Poem of the Week-Archive

Apiary viii (For the ones
by Carol Frost
who line the corridors and sit
silent in wheelchairs
before the television with the volume off,
whose cares
are small and gray and infinite,
time as ever to be faced    ...
Methuselahs the nurses wash
and dress without haste —
none needed    ...
this one has drunk from the poppy-cup
and drowses in her world of  dream    ...
carnations, wakeful violets, and lilies in vases —
masses of  flowers — wrap
the urine-and-antiseptic air in lace    ...
Please wake up; it is morning;
robins whistle; the bees dance.
Isn't this other one listening
from her shell of  silence,
and shouldn't she smile at the green return
and dappled light through windows?
As earth orbits the corridor
clocks are wound    ...
The last hour is a song or wound    ...
Except in this corridor — mother's —
where finity's brainless wind
blows ash, and ash again
blows through their cells:
So much silence, so little to say in the end.)

“Inventory” by Alba Cruz-Hacker from her book No Honey for Wild Beasts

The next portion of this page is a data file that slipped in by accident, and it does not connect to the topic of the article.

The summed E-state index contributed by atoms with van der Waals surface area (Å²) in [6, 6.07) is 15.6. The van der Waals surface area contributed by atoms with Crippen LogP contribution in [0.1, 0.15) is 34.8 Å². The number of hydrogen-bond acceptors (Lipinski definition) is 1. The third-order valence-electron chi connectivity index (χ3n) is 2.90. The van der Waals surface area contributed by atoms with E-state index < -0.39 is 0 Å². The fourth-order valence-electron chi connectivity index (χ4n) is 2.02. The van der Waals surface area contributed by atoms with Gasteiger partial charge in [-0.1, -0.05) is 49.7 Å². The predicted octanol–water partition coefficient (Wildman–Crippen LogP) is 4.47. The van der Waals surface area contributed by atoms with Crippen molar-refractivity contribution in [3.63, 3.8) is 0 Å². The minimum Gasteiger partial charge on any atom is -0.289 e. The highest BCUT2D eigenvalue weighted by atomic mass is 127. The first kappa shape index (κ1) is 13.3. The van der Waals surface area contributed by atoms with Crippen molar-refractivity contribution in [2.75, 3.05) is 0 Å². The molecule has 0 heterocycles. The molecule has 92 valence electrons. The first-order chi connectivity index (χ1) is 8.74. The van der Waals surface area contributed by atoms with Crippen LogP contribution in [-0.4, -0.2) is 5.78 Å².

I’ve switched my wedding
band to my right hand
as a reminder to remain naked.

The shadow stamped on my left
finger aches for cover,
for gold lulled into discomfort.

I’ve switched to expose
each fold and pore, to extend
this strip of skin for you to clothe



first things second, last things first

His teacher crawls under

the lunchroom table

to read with Gabriel  -

upside down.

She holds his attention with her

sparkly sneakers pressing the book

gently to the underside of the table.

The first three battles she chooses:

writing his name without snapping

the pencil in half; learning to trust

rules about sharing the few books

on the shelf next to the radiator

that burns every time he touches it.

Standing quietly in the recess line

won’t happen until he learns

to trust direction. Gabriel cannot tell

what has happened before

and what might still happen after;

the top from the bottom, the inside

from the outside, sitting on the back

steps of a porch, or sitting at the front

of a classroom, waiting for someone

to show up or for someone to let him in.

Inter-grope Poetry Forum
by Norman Ball

aka: Norm "the schnozz" Ball

If you've ever participated in a writing workshop, writer's group, or an online poetry forum, this is something you'll appreciate

I love you loving me. Our poems reach
beyond the blogosphere. I'll never drip
acidic comments (unprovoked) nor breach
our tight camaraderie. We'll jointly whip
co-fervor to a fever pitch. High praise
will be your quid. The quo I ask of you?
An automatic sigh; as for malaise
and envy, let the wannabes eat pooh.
Outside our precious circle, jerks can fly
a kite into a power line. Why try
conducting non-believers to our gift
for scaling Mt. Parnassus. Catch my drift?
Of course you do! Who needs a writing credit?
With friends like you I'm loath to pen an edit.